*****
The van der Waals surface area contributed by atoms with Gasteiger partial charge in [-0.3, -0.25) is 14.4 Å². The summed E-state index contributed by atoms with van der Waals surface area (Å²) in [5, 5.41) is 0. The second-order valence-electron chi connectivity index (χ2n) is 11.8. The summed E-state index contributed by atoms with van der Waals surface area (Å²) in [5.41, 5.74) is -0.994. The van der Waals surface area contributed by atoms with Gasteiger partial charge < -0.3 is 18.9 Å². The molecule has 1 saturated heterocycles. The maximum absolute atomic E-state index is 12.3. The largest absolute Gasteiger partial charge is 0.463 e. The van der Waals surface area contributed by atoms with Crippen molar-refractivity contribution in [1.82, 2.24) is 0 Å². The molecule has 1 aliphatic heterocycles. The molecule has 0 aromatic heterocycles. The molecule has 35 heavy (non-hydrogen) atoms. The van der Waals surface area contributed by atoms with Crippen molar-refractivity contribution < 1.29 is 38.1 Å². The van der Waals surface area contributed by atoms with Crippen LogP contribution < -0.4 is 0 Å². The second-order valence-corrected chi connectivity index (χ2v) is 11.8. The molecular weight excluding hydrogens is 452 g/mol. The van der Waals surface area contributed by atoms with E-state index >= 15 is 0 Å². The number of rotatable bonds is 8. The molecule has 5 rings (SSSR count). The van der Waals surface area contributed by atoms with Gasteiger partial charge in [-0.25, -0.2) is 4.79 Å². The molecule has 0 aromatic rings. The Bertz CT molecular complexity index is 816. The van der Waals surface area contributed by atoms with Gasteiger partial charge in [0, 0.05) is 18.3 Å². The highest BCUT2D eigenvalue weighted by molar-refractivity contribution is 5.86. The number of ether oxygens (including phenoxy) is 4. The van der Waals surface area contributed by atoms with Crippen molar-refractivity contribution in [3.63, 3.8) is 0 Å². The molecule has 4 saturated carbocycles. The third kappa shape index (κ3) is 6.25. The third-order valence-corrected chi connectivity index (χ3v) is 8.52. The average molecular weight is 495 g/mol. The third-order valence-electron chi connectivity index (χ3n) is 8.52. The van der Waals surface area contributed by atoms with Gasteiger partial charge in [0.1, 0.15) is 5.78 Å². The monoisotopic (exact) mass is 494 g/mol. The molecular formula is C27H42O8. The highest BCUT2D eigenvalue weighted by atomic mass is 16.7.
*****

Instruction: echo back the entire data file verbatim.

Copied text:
The van der Waals surface area contributed by atoms with Gasteiger partial charge in [-0.3, -0.25) is 14.4 Å². The summed E-state index contributed by atoms with van der Waals surface area (Å²) in [5, 5.41) is 0. The second-order valence-electron chi connectivity index (χ2n) is 11.8. The summed E-state index contributed by atoms with van der Waals surface area (Å²) in [5.41, 5.74) is -0.994. The van der Waals surface area contributed by atoms with Gasteiger partial charge < -0.3 is 18.9 Å². The molecule has 1 saturated heterocycles. The maximum absolute atomic E-state index is 12.3. The largest absolute Gasteiger partial charge is 0.463 e. The van der Waals surface area contributed by atoms with Crippen molar-refractivity contribution in [1.82, 2.24) is 0 Å². The molecule has 1 aliphatic heterocycles. The molecule has 0 aromatic heterocycles. The molecule has 35 heavy (non-hydrogen) atoms. The van der Waals surface area contributed by atoms with Crippen molar-refractivity contribution < 1.29 is 38.1 Å². The van der Waals surface area contributed by atoms with Crippen LogP contribution < -0.4 is 0 Å². The second-order valence-corrected chi connectivity index (χ2v) is 11.8. The molecular weight excluding hydrogens is 452 g/mol. The van der Waals surface area contributed by atoms with E-state index >= 15 is 0 Å². The number of rotatable bonds is 8. The molecule has 5 rings (SSSR count). The van der Waals surface area contributed by atoms with Gasteiger partial charge in [-0.25, -0.2) is 4.79 Å². The molecule has 0 aromatic rings. The Bertz CT molecular complexity index is 816. The van der Waals surface area contributed by atoms with Gasteiger partial charge in [0, 0.05) is 18.3 Å². The highest BCUT2D eigenvalue weighted by molar-refractivity contribution is 5.86. The number of ether oxygens (including phenoxy) is 4. The van der Waals surface area contributed by atoms with Crippen molar-refractivity contribution in [3.63, 3.8) is 0 Å². The molecule has 4 saturated carbocycles. The third kappa shape index (κ3) is 6.25. The third-order valence-corrected chi connectivity index (χ3v) is 8.52. The average molecular weight is 495 g/mol. The third-order valence-electron chi connectivity index (χ3n) is 8.52. The van der Waals surface area contributed by atoms with Gasteiger partial charge in [0.1, 0.15) is 5.78 Å². The monoisotopic (exact) mass is 494 g/mol. The molecular formula is C27H42O8. The highest BCUT2D eigenvalue weighted by atomic mass is 16.7.